We must all care for others. Yet for the millions of women who do the yeoman’s share of American care work, the ways they are compensated, if at all, raise questions for tax law and implications for us all. It is to the phenomenon of nonmarket care work that Professor Nyamagaga Gondwe turns in her forthcoming Article, The Tax-Invisible Labor Program: Care, Work, Kinship, and Income Security Programs in the IRC. Gondwe advocates for greater recognition of nonmarket care work, in tax law and beyond.
The Article lies at the intersection of at least two literatures: on one hand, tax scholarship focused on the lives of those deemed poor and different (and often both) and on the other, scholarship on domestic workers that tries to understand how we value those who work intimately with humanity. Both literatures center household formation, household labor, gender, and race, all of which animate Gondwe’s Article.
For other consumers of both these tax and domestic work literatures, Gondwe’s work will likely feel both familiar and new. The Article reminds us of the common absence of market compensation for care work, which when compounded by “tax [law’s] invisibility,” jeopardizes such workers’ eligibility for programs like the EITC. Reams have been written on the EITC as a transition away from direct assistance and towards market-compensated work. As Gondwe succinctly writes, “Taxed-based financial assistance deliberately removes Black women from care roles in their homes by requiring them to enter the formal labor market.” [pp. 135]. Yet tax law’s strong displacement notwithstanding, the care must go on.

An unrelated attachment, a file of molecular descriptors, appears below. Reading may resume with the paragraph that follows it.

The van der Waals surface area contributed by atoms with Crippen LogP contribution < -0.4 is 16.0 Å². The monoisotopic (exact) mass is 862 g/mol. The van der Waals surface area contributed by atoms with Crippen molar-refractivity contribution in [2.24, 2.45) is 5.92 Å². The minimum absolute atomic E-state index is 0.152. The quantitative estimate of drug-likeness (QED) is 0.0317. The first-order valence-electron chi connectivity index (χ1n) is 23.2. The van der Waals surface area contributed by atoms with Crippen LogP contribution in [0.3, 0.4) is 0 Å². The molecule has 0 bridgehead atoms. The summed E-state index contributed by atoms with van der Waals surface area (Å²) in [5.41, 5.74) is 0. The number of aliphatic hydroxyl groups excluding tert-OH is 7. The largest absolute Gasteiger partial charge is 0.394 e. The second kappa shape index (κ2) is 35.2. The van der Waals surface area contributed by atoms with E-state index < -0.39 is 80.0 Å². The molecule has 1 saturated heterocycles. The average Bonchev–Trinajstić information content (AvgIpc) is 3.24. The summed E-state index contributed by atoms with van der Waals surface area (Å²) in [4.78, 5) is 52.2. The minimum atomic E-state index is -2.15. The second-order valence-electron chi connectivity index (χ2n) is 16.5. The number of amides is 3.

While absent from tax credit eligibility criteria, nonmarket care surfaces in government statistics. The federal government has consistently collected aggregate data on nonmarket household labor for over a century. [pp. 108]. And tax law’s treatment of “difficult-to-value” property like art and stock in closely held corporations undermines concerns about the difficulty of valuing such service. [pp. 133]. While I knew each of those things independently, Gondwe encouraged me to think of them together.
The Article accordingly feels new because of Gondwe’s reframing of unpaid care work outside of traditional marriage and the nuclear family, orienting her focus towards Black Kinship Networks and the work of Carol Stack. The analysis goes beyond the general tax treatment of unpaid care work, rooted in discussions by Nancy Staudt, Marjorie Kornhauser, and Pat Cain, among others. In traditional marriage, where the value of the service may be compensated by other intrahousehold transactions, we may be less concerned about the absence of a formal imputation of income and a corresponding earnings record (though Gondwe, throughout the Article, remains concerned). But in Black Kinship Networks, Gondwe’s concerns become more pronounced by women’s lack of economic support – in her words, it is a “dual crisis: non-payment diminishes economic stability because there is no patriarchal alternative source of income and non-recognition cuts off access to key income-security tools.” [pp. 121]. Thus, drawing upon the economic and tax lives and legal disadvantages of Black families (as long analyzed by fellow tax scholar Dorothy Brown), Gondwe emphasizes divergent family structures by race that foster nonmarket care work across households.
The Article is on one hand a story about women, but it is also about the community-level externalities from individual exchanges. Black women, who face lower wages even after controlling for educational attainment, provide unpaid care work and experience financial insecurity. (And Gondwe’s scope understandably leaves out some of the cycle’s harrowing financial lows, whether through penalized early withdrawal of retirement savings or via high-interest loans.) As such, I see the Article as related to the fundamental questions raised by the economist Patricia Cortes alongside the aforementioned scholars. Who exactly benefits from the availability of paid care work, to whom and how can women outsource their own unpaid care work, and what role do limited interventions, like visa programs or tax credits, play in addressing larger market failures? Gondwe’s Article offers a refreshing perspective on these significant questions.